Venus Victrix, also known as Venus Victorious, is a semi-nude reclining life-size sculpture by the Italian sculptor Antonio Canova, which was commissioned by Camillo Borghese, the second husband of Napoleon Bonaparte’s wayward sister Pauline. It was executed in Rome from 1805 to 1808, shortly after their marriage in 1804, which was designed as a step to materialise Napoleon’s dream of establishing a pan-European dynasty and legitimize his claims to the Kingdom of Italy. After completion, the neo-Classical portrait sculpture was initially moved to Camillo's palace in Turin, then to Genoa and finally housed as an exhibit in the Galleria in Rome around 1838.
In reality, Canova was initially commissioned to depict Pauline fully clothed as Diana, the chaste goddess of the moon and the hunt, a role that would require her to be clothed. However, Pauline had a reputation for promiscuity and she insisted on Venus, the goddess of love, sex and beauty, as she probably liked to enjoy the controversy of posing naked, which would certainly raise a few eyebrows in the polite society.
However, the choice not only suited the flirtatious character of Pauline, but it definitely had the approval of the Borghese family, who believed themselves to be the descended from Aeneas, the heroic founder of Rome and according to Virgil, the son of Venus. The sculpture would suggest the continuity between the ancient and modern worlds. Even, her hair, a mass of curls bound in a Psyche knot, serves as a visual connector between the ancient Greek styles, as well as the fashion during the days of Pauline and its meticulous articulation beautifully balanced the smooth shallow planes of her torso.
In Venus Victrix , the goddess is depicted by Antonio Canova as gracefully reclining on a pillowed couch. The fingers of her right hand placed lightly on the nape of her neck, offer a gesture charged with seductive promise. In her left hand she holds the apple of discord, which was awarded to her by the Trojan prince Paris, in perhaps the first beauty competition in the history of Western culture, when she was adjudged more beautiful than either of her rivals, Juno and Minerva (Greek Hera and Athena). Her fingers wrapped around the apple are also suggestive of erotic touch. Her head is slightly raised, as if someone has suddenly entered in her privacy and obstructed her line of vision.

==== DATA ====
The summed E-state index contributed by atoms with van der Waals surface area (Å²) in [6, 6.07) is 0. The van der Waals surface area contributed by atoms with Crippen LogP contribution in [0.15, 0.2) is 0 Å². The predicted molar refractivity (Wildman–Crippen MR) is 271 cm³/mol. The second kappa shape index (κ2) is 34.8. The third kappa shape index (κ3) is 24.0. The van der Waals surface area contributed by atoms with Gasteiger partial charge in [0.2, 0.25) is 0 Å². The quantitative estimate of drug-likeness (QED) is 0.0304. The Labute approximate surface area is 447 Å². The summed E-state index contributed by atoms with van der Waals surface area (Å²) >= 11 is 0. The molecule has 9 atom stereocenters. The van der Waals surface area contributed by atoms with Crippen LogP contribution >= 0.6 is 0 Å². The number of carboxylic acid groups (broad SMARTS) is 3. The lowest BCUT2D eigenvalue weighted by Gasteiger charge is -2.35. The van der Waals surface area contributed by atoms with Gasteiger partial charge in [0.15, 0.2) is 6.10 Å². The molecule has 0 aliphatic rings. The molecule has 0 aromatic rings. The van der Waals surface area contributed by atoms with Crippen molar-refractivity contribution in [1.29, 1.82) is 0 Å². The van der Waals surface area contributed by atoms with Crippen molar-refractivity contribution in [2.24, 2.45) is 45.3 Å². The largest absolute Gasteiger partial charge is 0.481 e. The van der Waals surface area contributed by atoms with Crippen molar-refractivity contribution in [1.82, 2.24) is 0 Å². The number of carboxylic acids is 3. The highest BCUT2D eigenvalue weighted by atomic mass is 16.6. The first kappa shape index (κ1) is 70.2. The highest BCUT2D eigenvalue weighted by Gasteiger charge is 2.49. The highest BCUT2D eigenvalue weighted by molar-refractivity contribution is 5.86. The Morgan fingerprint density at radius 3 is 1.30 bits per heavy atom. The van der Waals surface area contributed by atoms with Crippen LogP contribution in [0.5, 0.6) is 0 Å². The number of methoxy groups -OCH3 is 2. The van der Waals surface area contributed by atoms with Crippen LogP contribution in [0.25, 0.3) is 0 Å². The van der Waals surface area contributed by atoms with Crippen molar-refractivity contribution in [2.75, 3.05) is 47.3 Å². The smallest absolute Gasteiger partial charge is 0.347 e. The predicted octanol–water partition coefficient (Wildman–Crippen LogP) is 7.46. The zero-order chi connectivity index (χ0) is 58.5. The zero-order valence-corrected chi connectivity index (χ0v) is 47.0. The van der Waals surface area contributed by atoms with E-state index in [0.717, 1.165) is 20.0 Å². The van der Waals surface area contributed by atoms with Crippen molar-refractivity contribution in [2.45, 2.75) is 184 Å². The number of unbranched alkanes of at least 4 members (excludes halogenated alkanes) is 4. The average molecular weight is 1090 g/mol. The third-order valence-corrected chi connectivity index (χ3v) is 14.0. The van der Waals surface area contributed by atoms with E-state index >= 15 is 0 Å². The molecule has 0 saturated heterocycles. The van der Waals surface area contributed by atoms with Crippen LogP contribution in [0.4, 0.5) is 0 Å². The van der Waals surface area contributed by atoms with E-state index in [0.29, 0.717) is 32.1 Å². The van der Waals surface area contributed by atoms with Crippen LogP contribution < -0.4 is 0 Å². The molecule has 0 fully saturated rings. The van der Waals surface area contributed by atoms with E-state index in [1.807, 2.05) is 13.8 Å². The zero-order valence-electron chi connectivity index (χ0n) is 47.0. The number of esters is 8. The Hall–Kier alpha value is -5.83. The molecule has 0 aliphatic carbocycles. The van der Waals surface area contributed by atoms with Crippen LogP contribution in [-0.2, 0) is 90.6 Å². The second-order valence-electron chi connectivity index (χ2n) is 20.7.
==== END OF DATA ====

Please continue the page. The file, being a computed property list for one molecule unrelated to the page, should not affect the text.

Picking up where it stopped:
The nude body of the model, created by Antonio Canova, is extraordinarily lifelike, as the surface of the marble captures the soft texture of her skin. In contrast, the couch, on which she lies, is carved from a different type of marble, the base part of which is covered in rhythmically flowing drapery, much like a decorated wooden framework supporting the coffin, called catafalque.
Though Canova’s creation of the naked and impudent French woman had an enormous impact on nineteenth century French artists, it provoked outrage among its Victorian audience for whom it appeared a little too real. However, Paulina probably enjoyed the scandal and public attention and when asked as to how could she pose almost in nude, she famously remarked that there was a stove in the studio which was enough to keep her warm.